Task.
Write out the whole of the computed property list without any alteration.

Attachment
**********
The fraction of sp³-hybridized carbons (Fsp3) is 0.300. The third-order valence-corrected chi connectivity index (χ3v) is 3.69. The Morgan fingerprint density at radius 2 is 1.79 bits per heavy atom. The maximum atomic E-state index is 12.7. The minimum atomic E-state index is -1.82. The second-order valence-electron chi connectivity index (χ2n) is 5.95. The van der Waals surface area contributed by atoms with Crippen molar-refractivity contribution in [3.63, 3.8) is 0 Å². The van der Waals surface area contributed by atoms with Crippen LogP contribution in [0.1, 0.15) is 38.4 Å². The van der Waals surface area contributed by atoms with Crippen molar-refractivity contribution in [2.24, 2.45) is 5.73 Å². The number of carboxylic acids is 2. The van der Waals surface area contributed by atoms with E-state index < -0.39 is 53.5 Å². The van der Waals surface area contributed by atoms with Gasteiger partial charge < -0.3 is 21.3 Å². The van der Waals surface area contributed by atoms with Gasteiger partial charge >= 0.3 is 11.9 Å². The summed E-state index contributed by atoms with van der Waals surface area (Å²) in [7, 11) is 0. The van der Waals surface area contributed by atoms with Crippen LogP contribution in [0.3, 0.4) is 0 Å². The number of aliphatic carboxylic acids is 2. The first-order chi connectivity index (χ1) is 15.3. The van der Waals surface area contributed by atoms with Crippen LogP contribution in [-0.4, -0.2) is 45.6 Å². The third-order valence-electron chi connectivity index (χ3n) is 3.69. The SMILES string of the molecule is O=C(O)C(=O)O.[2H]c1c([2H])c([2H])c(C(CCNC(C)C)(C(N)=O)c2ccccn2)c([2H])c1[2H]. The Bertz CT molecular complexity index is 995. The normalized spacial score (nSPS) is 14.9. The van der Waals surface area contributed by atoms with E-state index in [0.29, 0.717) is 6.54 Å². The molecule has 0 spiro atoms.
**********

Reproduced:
The fraction of sp³-hybridized carbons (Fsp3) is 0.300. The third-order valence-corrected chi connectivity index (χ3v) is 3.69. The Morgan fingerprint density at radius 2 is 1.79 bits per heavy atom. The maximum atomic E-state index is 12.7. The minimum atomic E-state index is -1.82. The second-order valence-electron chi connectivity index (χ2n) is 5.95. The van der Waals surface area contributed by atoms with Crippen molar-refractivity contribution in [3.63, 3.8) is 0 Å². The van der Waals surface area contributed by atoms with Crippen LogP contribution in [0.1, 0.15) is 38.4 Å². The van der Waals surface area contributed by atoms with Crippen molar-refractivity contribution in [2.24, 2.45) is 5.73 Å². The number of carboxylic acids is 2. The van der Waals surface area contributed by atoms with E-state index < -0.39 is 53.5 Å². The van der Waals surface area contributed by atoms with Gasteiger partial charge < -0.3 is 21.3 Å². The van der Waals surface area contributed by atoms with Gasteiger partial charge >= 0.3 is 11.9 Å². The summed E-state index contributed by atoms with van der Waals surface area (Å²) in [7, 11) is 0. The van der Waals surface area contributed by atoms with Crippen LogP contribution in [0.3, 0.4) is 0 Å². The number of aliphatic carboxylic acids is 2. The first-order chi connectivity index (χ1) is 15.3. The van der Waals surface area contributed by atoms with Crippen LogP contribution in [-0.4, -0.2) is 45.6 Å². The third-order valence-electron chi connectivity index (χ3n) is 3.69. The SMILES string of the molecule is O=C(O)C(=O)O.[2H]c1c([2H])c([2H])c(C(CCNC(C)C)(C(N)=O)c2ccccn2)c([2H])c1[2H]. The Bertz CT molecular complexity index is 995. The normalized spacial score (nSPS) is 14.9. The van der Waals surface area contributed by atoms with E-state index in [0.29, 0.717) is 6.54 Å². The molecule has 0 spiro atoms.